“The trips made over the North Pole in the last year or so by the United States Air Force bear out Dr. Cook’s description of the Polar area fully.” (Associated Press interview, 1949)

EJNAR MIKKELSEN, Danish explorer of Greenland and the Arctic Ocean

“May I congratulate you? I saw in the newspapers that Congress was going to honor you. I need not tell you that I was very pleased.” (Congressional Record, Letter to Cook, 1914)

OTTO NORDENSKIOLD, Swedish explorer of both Polar regions, geographer

“You can prove the discovery of Northernmost land. The polar discussion should be settled by an International Commission.” (Letter to Dr. Cook, 1912, Cook Papers)

ROBERT E. PEARY, Arctic explorer and claimant to North Pole

“Dr. Cook was the first to volunteer to go on [in the first 1891 expedition on the Greenland ice cap–always helpful and an indefatigable worker [with] unruffled patience and coolness in an emergency.” (Northward Over the Great Ice, 1898)

KNUD RASMUSSEN, Danish explorer of northern Greenland

“I want to express my unreserved admiration for Dr. Cook, a man who with his bare hands has passed a winter at Cape Sparbo, who reached Annoatok, through deep snow, through twisting ice and utter darkness.  That man deserves to be the first at the Pole.  It was the Eskimo opinion that Cook had been at the Pole.” (Politiken,Copenhagen, 1909)

Michael S. Rosove, Physician, Polar historian

“[On the ‘Belgica’ expedition in 1898] Cook and Amundsen took moral command [Cook] endured the crew’s restoration to health and devised a plan to cut ice channels to open water, to free the ship from its icy confines…the ‘Belgica’ accorded [Cook] his just measure of indisputable greatness.” (Let Heroes Speak: Antarctic Explorers, 1722�1922, 2000)

WINFIELD SCOTT SCHLEY, Commander of the Greely Relief Expedition

“l would assure you that I have never varied in my belief that you reached the North Pole as outlined in your narrative.” (Letter to Dr. Cook, Library of Congress, 1911)

OTTO SVERDRUP, Norwegian explorer and discoverer of much of the Queen Elizabeth Islands

“It has always been my pleasure to support Dr. Cook, and I can see no reason for doubting his success. Who are his accusers–surely not Arctic explorers?” (Interview in Copenhagen, 1913)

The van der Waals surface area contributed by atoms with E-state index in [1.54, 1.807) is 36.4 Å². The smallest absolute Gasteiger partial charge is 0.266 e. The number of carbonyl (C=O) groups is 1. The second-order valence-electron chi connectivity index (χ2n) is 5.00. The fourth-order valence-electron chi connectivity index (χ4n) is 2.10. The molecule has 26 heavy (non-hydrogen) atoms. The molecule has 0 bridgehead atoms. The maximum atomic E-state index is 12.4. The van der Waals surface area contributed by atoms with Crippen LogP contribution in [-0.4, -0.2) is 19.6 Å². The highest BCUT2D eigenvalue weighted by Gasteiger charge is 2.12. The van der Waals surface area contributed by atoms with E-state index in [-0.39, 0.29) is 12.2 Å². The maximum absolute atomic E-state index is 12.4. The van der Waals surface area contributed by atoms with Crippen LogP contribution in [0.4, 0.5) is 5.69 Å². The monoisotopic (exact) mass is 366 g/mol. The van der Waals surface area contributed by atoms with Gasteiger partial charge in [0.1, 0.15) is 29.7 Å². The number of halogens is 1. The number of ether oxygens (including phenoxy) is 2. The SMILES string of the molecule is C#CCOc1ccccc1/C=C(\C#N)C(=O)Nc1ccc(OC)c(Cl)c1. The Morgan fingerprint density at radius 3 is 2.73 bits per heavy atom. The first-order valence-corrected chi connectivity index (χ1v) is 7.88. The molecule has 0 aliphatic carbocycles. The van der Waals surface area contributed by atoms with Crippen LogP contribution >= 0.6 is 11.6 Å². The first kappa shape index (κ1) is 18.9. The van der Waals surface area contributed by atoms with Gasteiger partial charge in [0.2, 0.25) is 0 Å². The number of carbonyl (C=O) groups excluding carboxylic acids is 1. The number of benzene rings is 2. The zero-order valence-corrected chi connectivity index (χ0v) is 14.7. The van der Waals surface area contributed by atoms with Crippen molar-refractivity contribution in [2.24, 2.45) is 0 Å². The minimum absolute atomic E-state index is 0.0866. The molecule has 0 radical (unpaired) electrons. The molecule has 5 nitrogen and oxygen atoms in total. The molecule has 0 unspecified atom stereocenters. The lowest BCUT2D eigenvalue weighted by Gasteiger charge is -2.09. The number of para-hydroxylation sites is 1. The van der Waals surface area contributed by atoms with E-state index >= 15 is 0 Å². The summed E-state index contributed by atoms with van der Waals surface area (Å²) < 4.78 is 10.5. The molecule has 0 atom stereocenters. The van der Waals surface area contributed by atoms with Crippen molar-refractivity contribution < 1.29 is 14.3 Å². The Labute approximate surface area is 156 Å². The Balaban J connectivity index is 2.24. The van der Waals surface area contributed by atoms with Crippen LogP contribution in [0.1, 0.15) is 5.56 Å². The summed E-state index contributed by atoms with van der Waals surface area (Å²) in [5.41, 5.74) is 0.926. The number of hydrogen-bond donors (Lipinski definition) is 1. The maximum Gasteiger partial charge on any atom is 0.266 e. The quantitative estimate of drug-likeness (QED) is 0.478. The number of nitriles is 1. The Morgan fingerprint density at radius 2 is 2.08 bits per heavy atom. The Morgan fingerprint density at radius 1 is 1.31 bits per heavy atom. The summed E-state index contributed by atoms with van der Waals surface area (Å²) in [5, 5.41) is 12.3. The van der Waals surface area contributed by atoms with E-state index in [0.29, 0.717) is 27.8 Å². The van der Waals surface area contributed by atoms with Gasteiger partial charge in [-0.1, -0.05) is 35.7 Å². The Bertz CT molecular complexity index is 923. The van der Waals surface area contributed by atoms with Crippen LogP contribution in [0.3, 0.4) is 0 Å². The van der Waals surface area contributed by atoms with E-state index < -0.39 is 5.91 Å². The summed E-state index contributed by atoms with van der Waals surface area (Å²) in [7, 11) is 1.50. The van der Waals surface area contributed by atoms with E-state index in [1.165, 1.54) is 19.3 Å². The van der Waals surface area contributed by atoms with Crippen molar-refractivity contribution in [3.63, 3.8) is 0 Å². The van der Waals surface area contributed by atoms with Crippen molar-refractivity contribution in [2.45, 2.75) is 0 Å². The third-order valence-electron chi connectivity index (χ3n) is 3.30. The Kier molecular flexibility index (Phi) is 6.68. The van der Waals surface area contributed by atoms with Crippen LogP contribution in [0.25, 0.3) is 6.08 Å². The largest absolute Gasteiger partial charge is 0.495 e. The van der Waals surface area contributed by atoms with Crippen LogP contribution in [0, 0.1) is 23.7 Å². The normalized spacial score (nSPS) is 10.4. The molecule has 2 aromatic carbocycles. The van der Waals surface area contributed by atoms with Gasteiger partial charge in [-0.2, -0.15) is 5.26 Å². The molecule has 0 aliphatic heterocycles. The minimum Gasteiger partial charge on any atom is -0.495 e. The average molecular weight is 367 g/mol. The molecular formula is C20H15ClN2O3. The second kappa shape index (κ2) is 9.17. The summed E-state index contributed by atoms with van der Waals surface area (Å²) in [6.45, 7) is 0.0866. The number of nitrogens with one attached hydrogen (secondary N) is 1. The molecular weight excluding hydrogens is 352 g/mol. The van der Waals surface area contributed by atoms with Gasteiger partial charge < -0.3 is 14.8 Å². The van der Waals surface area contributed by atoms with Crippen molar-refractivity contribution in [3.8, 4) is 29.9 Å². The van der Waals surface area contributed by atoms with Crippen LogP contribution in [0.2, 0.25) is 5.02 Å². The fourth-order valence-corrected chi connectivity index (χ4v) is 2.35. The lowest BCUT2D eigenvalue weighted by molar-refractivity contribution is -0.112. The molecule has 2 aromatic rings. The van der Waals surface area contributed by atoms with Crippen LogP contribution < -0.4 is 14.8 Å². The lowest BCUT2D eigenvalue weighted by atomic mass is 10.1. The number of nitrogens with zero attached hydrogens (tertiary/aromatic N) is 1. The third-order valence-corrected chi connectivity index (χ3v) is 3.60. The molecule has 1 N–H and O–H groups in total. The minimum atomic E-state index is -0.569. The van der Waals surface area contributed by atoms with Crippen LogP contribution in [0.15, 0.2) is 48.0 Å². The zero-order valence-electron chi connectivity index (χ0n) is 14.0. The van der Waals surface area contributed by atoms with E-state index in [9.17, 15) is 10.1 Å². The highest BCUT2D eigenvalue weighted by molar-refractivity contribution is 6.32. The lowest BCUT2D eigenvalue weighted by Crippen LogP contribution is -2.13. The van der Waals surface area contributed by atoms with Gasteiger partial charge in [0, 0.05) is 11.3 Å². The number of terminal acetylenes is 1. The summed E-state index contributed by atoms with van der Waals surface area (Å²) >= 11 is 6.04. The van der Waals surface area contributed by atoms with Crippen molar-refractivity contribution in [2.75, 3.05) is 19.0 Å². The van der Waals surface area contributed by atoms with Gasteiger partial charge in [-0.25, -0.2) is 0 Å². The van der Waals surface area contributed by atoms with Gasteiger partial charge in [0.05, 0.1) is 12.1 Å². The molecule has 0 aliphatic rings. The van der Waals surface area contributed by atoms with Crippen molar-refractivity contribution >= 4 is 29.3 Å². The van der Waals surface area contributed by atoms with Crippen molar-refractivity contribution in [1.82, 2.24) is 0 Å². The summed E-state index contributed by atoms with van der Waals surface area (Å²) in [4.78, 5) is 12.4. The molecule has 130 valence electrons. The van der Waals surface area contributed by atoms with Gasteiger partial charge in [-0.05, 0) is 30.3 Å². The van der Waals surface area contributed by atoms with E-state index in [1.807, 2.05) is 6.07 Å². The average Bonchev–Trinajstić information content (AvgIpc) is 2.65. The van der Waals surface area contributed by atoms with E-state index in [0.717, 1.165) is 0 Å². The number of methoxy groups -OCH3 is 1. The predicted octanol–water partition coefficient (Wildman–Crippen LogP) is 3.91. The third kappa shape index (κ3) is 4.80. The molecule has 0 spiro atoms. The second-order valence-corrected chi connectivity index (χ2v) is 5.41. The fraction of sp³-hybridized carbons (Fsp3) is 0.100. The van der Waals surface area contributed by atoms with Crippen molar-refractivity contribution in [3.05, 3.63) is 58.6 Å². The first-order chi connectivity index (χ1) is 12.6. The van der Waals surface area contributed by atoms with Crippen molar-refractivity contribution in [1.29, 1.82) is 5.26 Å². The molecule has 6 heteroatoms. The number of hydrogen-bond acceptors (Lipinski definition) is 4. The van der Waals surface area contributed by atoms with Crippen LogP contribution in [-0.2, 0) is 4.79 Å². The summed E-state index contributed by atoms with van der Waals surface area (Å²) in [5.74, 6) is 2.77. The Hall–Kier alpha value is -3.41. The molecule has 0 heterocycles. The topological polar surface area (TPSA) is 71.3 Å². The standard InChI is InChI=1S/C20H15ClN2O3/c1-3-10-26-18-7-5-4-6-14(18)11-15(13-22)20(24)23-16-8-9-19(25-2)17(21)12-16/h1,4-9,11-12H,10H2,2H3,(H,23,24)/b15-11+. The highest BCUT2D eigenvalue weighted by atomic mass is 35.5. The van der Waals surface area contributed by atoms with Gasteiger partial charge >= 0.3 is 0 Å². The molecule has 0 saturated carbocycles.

BERNARD J. STANLEY, Polar scientist, oceanographer with US Northeast Command

“l have made trips to the North Pole and can say honestly that the ice conditions in the vicinity of the Pole were exactly as described by Dr. Cook. I hope that the time will come when complete and unreserved recognition of his work will be a reality.” (Letter, Cook Papers at Byrd Center, 1951).

SOVIET ENCYCLOPEDIA DICTIONARY, Moscow, 1987

“(Polar Explorations) The first to reach the area of the North Pole was the American, F. Cook: (1908).”

BRIAN SHOEMAKER, Captain, USN Ret., Commander of Polar research stations

“The environmental evidence does support Cook’s claims to have traveled from Cape Svartvoeg to the North Pole. His return course became a major scientific discovery because it [located] the northeast end of the Breaufort Gyre.” (Presentation to the Cook Symposium at the Byrd Center, 1993)

STEILERS ATLAS of MODERN GEOGRAPHY, Gotha, Germany

Published by the Perthas Geographical Institute: [North Polar Regions: ” NORDPOL, 21 April, 1908, COOK”]. (1925 edition and subsequent editions)

CHARLES W. THOMAS, Admiral, USCG, Ice commander for Admiral Byrd, oceanographer

“Based upon his discovery of glacial ice between the 87th and 88th parallel, and his observations at the Pole, it is my conviction that on April 21, 1908, Frederick A. Cook reached the North Pole.” (Department of Oceanography, Harvard University, 1970)

A.F. TRESHNIKOV, Academician, Soviet Arctic explorer, Director, Arctic & Antarctic Institute

“It is impossible to imagine that a man (Cook) who had never been to the Central Arctic could have invented many phenomena typical of the region and later described by other explorers.” (Epilogue to Russian edition of Peary’s The North Pole, 1972)

PAULEMILE VICTOR, Explorer, author, Director Expeditions Polaire Francaises

“On [Cook’s] return journey, he drifted west with the [then unknown] Arctic current and had to winter in extreme conditions, finally reaching Greenland. This account seems to me the best proof that he went for the Pole and probably attained it.” (Letter to the Cook Symposium, 1993)

SILVIO ZAVATTI, Explorer, Director, Italian Institute of Polar Geography

“Proof that Cook reached the Pole exists as when he observed that the shadow of one of his two Eskimo companions remained an equal length for 24 hours.  Cook [also] was the first to affirm that there was ice adrift at the Pole, just one of several theories [before his attainment].” (Journal of the Italian Geographical Society, 1967)